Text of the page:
Charities ‘not clear enough with public on how they use their funds’

3 Sep 18

Charities have been reprimanded for failing to use their accounts and annual reports to communicate clearly and transparently with the public.

The sector’s watchdog said, despite some modest improvements, “too many” charities were still falling short in the area of public reporting.

Nigel Davies, head of accountancy services at the Charity Commission, said people wanted to see evidence that charities were using their money to make a difference.

“Public reporting is an opportunity for charities to tell their story and explain to the public what they do and how they use charitable funds,” he said.

“Producing a trustees’ annual report and accounts is not an administrative box-ticking exercise. It is a chance to show how your charity is making an impact and how you are delivering on your core purpose.

“Today’s Charity Commission results show that too many charities are still not meeting very basic standards when it comes to making key information available to the public.”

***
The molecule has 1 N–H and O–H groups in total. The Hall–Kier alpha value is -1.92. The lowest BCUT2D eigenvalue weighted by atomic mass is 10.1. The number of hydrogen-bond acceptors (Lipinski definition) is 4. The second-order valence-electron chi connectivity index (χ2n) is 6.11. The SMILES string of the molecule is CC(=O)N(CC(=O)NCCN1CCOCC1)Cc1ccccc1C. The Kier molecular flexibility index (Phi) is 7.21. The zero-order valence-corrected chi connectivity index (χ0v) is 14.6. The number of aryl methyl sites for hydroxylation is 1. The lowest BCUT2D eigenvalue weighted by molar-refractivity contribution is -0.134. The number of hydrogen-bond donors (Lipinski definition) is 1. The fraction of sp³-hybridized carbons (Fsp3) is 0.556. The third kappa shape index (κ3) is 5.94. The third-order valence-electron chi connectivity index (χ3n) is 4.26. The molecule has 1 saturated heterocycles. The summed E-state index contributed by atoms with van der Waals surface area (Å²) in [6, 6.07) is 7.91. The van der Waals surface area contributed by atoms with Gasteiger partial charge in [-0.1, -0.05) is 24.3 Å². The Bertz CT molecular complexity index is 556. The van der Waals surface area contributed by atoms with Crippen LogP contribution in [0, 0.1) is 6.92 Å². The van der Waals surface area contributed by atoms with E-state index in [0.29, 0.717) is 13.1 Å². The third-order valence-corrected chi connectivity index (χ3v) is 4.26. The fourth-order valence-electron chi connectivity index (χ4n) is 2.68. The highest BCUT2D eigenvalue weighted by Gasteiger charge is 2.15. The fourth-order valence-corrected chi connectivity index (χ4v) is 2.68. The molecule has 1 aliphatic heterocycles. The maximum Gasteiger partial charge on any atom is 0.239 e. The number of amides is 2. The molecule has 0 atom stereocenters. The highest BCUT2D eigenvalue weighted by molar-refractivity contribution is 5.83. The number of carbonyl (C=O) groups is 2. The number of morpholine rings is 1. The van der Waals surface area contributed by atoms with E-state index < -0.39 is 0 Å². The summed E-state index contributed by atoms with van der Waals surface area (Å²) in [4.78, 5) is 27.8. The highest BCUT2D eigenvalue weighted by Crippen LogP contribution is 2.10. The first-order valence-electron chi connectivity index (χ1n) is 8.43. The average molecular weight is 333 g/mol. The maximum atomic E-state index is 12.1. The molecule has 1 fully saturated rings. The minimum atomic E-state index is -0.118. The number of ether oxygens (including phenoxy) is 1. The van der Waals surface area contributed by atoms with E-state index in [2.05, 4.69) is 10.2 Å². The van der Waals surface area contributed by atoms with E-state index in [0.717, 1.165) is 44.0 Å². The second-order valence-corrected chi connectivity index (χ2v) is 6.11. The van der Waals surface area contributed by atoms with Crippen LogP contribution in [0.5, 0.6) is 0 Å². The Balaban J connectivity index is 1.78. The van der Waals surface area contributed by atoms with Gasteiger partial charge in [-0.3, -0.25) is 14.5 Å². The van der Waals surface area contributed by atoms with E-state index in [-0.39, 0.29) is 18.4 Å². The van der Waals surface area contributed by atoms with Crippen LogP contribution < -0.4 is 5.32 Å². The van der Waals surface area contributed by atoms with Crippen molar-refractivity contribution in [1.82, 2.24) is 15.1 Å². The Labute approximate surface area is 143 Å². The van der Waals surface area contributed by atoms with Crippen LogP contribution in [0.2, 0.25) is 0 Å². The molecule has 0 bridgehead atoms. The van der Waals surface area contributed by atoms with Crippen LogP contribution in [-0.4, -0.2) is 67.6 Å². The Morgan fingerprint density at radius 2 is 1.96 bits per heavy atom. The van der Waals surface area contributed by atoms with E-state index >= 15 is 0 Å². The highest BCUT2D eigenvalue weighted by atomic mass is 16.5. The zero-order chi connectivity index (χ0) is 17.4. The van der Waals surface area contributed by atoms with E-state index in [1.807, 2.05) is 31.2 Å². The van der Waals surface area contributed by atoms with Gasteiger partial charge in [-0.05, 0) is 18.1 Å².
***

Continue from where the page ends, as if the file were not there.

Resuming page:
The watchdog scrutinised a random sample of 106 charities’ accounts and annual reports to determine whether they were meeting reporting standards and whether the documents met readers’ needs.

Just over half (51%) of the sample reviewed demonstrated a clear understanding of public benefit reporting standard – a 5% improvement on last year.

Most included key aspects of public benefit reporting: 71% of the charities reviewed explained who benefited from the charity’s activities, and 62% included a public benefit statement.

Three quarters of larger charities (those with incomes over £25,000), produced reports and accounts of an acceptable quality, complying with the basic benchmark set by the Charity Commission.

However, performance was weaker among smaller charities where only 64% produced annual reports and accounts of acceptable quality.

The regulator has issued guidance to 89 of the charities included in its review to help them improve future performance.

  • Vivienne Russell

    Vivienne Russell is managing editor of Public Finance magazine and publicfinance.co.uk

Did you enjoy this article?

Top